I’ve spent the last few days doing what I imagine a lot of people have been doing: thinking about the verdict in the George Zimmerman trial. I didn’t automatically expect a particular verdict; ever since Rodney King, O.J. Simpson, William Kennedy Smith, Casey Anthony . . . (the list goes on), I’ve realized that sitting on a jury and following the parameters established by legal definitions is a very different task than reading news accounts and following gut instincts. Continue reading “My response to Andrew Rosenthal’s commentary: “With Zimmerman, the Scandal is What’s Legal”–New York Times”
Still not sure what I think about Edward Snowden. First, he blows everything we say about needing a college degree to get a good job–he didn’t even finish high school and yet landed a position that gave him access to highly classified information. Second, I’m not sure whether to see him as a whistleblowing hero or a traitor. Ever since 9/11, we seem to be saying that we’re willing to trade some personal freedoms for greater national security, and yet when we see what that looks like in real life, we understandably don’t like it. I thought David Brooks wrote an insightful column on Snowden a few days ago in The New York Times: The Solitary Leaker – NYTimes.com.
I read an interesting piece recently in The New York Times by A.J. Jacobs, a writer for Esquire magazine. It’s on the Time’s website under the title, Grading the MOOC University. Jacobs describes his experience taking several open online courses from such providers as Coursera, Udacity, and Edx.
I found the following excerpt intriguing: Continue reading “Grading the MOOC University – NYTimes.com”
I just read this piece by John Markoff of The New York Times and found it intriguing. Apparently, we’re still trying to figure out a way of automating the learning process. Apart from the fact that students are figuring out ways to do end runs around the artificial intelligence essay grading software, does a computer tell students when they have hit on idea worth exploring further?
In a recent New York Times, there was an article by Randall Stross, “The Algorithm Didn’t Like My Essay.” I found it interesting because I had posted back in May on a similar article about “robograding.” Stross writes about how consistent computer-scored essays are to human-scored essays in standardized tests such as the ACT and SAT. He then postulates that using computerized essay grading could free up human resources to interact with students on more meaningful issues at more meaningful levels.
While I don’t disagree with him on a philosophical level–what teacher doesn’t want ways to work smarter and not burn out on repetitive tasks–the fact remains that at present there is no substitute for human interaction when it comes to written expression. For the computerized scoring functions, the grammar and style checker that comes standard with Word does about as well as the standalone programs that supposedly excel at finding errors or at rating levels of sophistication. But none of these programs actually “reads” what a student has written. They can’t detect irony, they can’t identify falsehood, and they can’t recognize empty ideas.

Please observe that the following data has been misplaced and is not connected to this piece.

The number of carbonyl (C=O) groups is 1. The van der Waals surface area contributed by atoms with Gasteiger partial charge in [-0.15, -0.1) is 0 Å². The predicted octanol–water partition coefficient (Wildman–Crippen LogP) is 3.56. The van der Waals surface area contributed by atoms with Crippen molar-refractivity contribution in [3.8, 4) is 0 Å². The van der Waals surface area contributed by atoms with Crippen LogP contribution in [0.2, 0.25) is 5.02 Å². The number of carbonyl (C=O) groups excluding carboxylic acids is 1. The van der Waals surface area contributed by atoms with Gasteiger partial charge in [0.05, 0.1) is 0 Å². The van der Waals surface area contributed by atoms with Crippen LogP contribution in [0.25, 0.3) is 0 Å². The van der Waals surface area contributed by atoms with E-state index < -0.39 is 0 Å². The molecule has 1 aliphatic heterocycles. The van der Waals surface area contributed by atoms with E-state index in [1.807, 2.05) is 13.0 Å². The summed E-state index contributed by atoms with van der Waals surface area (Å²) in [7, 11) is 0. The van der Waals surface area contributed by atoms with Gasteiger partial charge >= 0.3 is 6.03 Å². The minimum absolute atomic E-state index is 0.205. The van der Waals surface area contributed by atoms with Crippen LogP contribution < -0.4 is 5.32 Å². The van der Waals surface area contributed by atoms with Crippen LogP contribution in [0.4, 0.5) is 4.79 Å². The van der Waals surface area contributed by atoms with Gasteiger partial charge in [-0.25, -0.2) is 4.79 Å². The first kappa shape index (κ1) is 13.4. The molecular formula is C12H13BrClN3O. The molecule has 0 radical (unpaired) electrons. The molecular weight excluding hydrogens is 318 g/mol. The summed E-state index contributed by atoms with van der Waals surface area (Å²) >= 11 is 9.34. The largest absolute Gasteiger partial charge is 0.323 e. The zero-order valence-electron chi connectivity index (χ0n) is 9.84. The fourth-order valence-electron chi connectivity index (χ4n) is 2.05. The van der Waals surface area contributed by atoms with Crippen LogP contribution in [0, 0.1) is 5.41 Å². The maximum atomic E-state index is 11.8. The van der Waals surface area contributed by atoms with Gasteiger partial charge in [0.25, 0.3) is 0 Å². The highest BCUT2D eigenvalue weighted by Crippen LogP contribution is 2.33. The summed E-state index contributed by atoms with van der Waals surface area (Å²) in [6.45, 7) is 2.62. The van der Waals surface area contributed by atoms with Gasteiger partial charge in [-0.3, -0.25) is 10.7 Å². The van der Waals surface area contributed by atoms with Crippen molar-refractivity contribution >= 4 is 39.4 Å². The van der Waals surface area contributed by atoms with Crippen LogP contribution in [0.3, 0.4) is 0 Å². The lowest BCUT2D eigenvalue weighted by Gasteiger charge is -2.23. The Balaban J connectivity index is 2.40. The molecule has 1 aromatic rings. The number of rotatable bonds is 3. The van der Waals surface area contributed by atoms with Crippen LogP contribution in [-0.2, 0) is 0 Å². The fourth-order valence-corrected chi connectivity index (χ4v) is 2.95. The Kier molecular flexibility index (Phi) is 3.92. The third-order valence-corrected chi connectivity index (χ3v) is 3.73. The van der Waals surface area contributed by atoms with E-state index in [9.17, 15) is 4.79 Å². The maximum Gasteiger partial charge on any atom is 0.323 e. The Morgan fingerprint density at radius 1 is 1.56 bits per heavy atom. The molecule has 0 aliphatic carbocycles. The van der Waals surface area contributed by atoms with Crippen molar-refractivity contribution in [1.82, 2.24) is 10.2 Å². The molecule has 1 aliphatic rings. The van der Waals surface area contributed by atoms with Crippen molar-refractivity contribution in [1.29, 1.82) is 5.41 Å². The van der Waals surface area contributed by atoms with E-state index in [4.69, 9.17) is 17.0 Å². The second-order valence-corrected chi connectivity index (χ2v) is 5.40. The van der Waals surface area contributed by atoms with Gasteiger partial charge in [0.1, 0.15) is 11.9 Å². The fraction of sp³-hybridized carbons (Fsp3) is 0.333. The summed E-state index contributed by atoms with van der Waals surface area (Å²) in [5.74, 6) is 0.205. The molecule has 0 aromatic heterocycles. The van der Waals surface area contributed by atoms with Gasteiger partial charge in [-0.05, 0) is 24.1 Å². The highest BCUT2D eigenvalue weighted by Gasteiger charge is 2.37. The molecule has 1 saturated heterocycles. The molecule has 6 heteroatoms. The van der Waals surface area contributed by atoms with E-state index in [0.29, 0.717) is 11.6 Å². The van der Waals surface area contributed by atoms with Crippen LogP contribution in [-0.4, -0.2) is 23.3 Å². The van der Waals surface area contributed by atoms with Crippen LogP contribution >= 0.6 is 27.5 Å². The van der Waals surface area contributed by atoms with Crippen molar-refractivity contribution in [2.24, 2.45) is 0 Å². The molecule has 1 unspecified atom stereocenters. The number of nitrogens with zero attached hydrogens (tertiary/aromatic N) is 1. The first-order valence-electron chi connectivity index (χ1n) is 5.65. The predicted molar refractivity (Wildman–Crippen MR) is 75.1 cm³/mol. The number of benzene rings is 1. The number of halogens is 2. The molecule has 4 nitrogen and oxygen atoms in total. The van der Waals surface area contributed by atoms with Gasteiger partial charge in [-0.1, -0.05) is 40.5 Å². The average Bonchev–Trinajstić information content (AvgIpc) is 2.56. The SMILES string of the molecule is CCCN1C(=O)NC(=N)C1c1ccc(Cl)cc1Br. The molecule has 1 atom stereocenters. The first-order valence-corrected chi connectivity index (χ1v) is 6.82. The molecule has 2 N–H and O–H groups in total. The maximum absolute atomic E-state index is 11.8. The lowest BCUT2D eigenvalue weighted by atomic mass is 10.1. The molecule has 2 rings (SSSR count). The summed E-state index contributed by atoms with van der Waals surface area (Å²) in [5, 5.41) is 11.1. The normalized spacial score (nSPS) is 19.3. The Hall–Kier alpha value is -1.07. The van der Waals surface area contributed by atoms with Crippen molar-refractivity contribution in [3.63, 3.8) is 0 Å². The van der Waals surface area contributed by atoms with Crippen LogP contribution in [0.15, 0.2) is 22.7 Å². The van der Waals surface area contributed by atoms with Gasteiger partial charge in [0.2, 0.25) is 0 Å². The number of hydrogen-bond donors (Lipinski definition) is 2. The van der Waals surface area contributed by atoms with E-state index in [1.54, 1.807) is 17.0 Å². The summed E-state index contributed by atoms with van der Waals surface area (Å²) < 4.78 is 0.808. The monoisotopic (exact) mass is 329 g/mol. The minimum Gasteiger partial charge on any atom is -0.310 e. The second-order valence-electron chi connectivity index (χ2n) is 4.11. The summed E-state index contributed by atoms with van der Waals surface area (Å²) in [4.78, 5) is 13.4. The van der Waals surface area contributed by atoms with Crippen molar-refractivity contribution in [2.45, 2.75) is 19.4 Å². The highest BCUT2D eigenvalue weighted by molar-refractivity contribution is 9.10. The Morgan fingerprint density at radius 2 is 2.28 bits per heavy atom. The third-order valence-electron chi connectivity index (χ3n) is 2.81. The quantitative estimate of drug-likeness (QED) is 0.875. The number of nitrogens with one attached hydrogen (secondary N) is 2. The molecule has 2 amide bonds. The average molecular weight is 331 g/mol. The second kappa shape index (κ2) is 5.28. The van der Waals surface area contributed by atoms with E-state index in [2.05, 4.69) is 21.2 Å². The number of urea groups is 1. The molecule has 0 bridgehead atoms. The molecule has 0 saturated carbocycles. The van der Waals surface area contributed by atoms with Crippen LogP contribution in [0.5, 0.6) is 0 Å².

The dilemma is that there are certain assessments that cannot be done quickly or automatically–at least not if they are to mean anything. Perhaps we should eliminate written essays from any kind of standardized tests. Stroll points out that even human scorers of such tests typically spend three minutes or less on each essay. Having been one of these scorers, I would agree with that estimate. In such settings, you train yourself to look for very specific things in a piece of writing; most of them relate more to modes of expression rather than modes of thought. It reminds me of Billy Crystal’s line from years ago, “it is better to look good than to feel good, dahling.”
In the next week, the students in my summer online composition course will turn in their rough drafts of their first essay, and they will then spend two days reading each others’ writing and commenting on it (as will I). Then they will go back to the drawing board (I hope) and spend time wrestling not just with comma splices but with the ideas that need further development. I am just nosy enough to want to know what they really thought about the readings I chose for the course, and I am naive enough to believe our future leaders in business, technological innovation, parenting, and education will be those who were more concerned with the content of their ideas than with the “color” of those ideas’ skin (apologies to Martin Luther King, Jr.).
It must be the end of the semester: I’m developing double-vision and looking for any break I can find from grading. Coincidentally, The New York Times just put out an article on the virtues and drawbacks of computer grading programs, or e-raters, which are now being used to grade essays on standardized tests such as the SAT.
Apparently, they do as good a job, or better, than I do in scoring essays, with one exception. They can’t discern truth, and poetry blows their circuits. I guess computers never met a metaphor they liked, and irony is lost on them.
Looks like my job is safe–for now.